@text = <SYSIN>;

reads the file denoted by the filehandle SYSIN into the array @text. Note that the <SYSIN> expression reads in the file entirely via implicit loop. This happens because the reading takes place in the context of an array variable. If we replace @text by the scalar $text, then only the next one line would be read in. Please note that each line is stored complete with its newline character at the end.

Each line read from the file is stored in Perl with its newline character at the end

that means that

$answer=<SYSIN>;
if ("OK" eq $answer) { ....}

will never be true. The right way to program such a test in Perl is to use chomp function that we already discussed:

$answer=<SYSIN>;
chomp($answer); 
if ("OK" eq $answer) { ....}

Not that the statement $answer=<SYSIN> reads only one record of the file the file denoted by the filehandle SYSIN, because we use a scalar of the left side of the assignment statement.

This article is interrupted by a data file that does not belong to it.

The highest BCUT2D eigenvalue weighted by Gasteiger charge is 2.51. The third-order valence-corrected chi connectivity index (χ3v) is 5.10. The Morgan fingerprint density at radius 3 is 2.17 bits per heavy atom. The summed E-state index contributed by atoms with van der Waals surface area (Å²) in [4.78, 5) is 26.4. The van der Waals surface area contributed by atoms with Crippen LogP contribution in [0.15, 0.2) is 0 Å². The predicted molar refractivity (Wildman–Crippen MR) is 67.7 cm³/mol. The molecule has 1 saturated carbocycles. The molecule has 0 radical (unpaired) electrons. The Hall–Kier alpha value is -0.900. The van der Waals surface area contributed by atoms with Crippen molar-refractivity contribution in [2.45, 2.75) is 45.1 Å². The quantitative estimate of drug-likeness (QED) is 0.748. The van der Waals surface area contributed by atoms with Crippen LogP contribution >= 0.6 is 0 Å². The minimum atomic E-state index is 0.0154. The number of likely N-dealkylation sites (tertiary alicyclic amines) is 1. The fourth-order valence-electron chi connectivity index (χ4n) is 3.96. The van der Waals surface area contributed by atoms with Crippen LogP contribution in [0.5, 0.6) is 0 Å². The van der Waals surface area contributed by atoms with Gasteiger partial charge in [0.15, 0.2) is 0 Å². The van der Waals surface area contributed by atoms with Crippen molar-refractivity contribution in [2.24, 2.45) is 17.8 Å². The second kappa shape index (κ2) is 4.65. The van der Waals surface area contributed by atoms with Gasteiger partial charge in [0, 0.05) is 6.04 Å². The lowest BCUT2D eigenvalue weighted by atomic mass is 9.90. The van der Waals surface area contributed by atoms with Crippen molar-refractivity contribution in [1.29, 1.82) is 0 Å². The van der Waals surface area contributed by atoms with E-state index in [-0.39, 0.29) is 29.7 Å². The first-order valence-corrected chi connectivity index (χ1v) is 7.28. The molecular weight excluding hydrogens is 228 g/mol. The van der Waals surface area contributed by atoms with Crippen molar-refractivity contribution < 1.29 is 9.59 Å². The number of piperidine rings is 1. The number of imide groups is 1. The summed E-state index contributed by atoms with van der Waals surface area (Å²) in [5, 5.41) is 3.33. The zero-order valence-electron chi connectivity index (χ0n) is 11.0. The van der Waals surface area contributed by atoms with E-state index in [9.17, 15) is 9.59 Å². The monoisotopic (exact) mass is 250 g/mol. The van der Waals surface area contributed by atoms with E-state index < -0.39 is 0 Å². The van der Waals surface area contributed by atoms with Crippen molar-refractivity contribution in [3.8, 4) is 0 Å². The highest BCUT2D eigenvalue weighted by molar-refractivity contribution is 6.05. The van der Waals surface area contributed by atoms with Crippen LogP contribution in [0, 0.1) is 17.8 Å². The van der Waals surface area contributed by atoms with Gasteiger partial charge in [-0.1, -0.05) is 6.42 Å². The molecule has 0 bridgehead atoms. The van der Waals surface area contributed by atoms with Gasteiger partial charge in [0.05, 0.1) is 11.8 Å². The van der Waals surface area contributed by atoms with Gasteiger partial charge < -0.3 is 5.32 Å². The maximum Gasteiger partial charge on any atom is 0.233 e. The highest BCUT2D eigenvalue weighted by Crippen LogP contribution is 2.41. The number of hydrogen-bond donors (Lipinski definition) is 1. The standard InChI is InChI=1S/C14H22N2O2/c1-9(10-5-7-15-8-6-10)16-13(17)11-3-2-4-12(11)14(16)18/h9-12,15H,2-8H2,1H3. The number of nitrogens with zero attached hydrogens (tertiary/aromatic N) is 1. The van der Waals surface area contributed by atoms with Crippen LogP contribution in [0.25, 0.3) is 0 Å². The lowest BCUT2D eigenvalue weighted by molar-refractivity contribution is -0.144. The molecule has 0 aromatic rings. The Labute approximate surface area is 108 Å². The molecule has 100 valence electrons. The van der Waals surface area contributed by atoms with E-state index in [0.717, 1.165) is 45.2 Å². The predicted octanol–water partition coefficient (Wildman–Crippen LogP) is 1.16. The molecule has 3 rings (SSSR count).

Here is a very simple imitation of Unix tail utility based on reading all the file into the memory:

#!/usr/bin/perl
my @text = <>;
print @text[-12 ... -1];

Processing file one record at a time

Typical way to process file one record at a time is to use while loop

#!/usr/bin/perl
$fname=($ARGV[1]) ? $RGV[0]: "example.txt";
open FILE, "$fname" or die "cannot open the file $fname. Reason: $!\n";
my $lineno = 1;
while () {
   print "$lineno, $_ ";
   $lineno++;
}

Perl idiom while (<>) actually means while (defined(<>)) with the side effect of assignning the value of the current record to variable $_ . After file ends the variable is assigned the value undef, so the loop ends.

Writing to a File